When I suffered a miscarriage at 12 weeks, we buried the tiny fetus, along with its amniotic sac, in the garden. I thought of taking it to the doctor, for testing or whatever it is they do with the "products of miscarriage", but I felt strongly that this little being deserved a funeral of sorts, so that's what we did. After that happened, we got back to trying to get pregnant. I know women who light candles for their babies lost to miscarriage in church, and those who have little statues representing their baby. One friend got a tattoo to commemorate her baby, lost at 16 weeks. Other mothers have pendants they wear, to keep the memory of their lost baby alive.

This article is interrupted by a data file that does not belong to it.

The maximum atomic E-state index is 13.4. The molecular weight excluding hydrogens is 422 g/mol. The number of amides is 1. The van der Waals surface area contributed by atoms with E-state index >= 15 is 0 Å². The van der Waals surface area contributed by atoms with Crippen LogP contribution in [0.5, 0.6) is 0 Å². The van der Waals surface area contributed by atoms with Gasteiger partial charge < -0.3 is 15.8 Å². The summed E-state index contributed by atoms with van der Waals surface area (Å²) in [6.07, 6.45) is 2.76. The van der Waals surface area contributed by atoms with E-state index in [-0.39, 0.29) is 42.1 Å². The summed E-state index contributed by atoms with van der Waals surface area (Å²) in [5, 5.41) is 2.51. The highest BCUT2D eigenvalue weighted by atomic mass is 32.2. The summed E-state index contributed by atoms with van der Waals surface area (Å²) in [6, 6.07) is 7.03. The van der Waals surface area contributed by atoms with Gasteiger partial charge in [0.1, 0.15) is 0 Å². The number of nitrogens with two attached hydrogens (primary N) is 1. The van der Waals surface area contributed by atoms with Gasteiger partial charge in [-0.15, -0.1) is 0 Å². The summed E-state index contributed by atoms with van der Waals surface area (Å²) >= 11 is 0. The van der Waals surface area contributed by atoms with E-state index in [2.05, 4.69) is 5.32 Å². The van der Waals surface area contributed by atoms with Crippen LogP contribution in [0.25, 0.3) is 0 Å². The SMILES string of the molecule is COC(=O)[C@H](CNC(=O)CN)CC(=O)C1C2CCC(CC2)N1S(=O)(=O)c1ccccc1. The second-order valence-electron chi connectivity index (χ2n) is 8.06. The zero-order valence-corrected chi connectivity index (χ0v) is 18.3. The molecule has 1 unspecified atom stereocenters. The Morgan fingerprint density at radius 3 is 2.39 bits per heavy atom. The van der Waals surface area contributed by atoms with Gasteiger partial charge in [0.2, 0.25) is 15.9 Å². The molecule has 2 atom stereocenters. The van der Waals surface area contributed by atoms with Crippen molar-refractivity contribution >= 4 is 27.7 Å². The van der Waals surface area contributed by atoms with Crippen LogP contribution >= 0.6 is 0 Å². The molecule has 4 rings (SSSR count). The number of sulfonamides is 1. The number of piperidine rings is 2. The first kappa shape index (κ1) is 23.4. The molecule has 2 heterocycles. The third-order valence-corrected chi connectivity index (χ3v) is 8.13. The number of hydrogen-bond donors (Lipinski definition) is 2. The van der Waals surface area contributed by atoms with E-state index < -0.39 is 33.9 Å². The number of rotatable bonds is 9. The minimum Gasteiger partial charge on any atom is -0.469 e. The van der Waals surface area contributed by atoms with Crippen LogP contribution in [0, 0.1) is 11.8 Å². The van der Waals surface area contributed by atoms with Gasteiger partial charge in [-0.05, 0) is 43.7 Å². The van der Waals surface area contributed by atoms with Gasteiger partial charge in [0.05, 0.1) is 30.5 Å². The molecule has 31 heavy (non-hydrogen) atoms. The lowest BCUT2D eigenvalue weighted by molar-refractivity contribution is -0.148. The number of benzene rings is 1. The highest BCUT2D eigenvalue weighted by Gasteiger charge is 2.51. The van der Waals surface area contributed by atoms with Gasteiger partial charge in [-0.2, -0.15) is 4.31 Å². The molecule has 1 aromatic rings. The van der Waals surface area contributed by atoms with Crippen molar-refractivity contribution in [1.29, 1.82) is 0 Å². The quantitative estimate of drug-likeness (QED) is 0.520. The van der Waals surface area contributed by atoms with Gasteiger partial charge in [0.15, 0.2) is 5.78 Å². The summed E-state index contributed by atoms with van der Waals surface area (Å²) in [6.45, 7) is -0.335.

Most of these things (except perhaps the tattoo, because it was a stylized little fetus my friend got) allow the mom to honor her baby in a way that is not obvious to others. Yet, these things give you something tangible by which to remember. Some women will benefit from talking to a counselor after a miscarriage. Many people are not comfortable talking about grief, so your friends and relatives and even your partner may not offer you the shoulder to cry on you need. Grief counselors may be a better option for women who want to work through their feelings about after a miscarriage.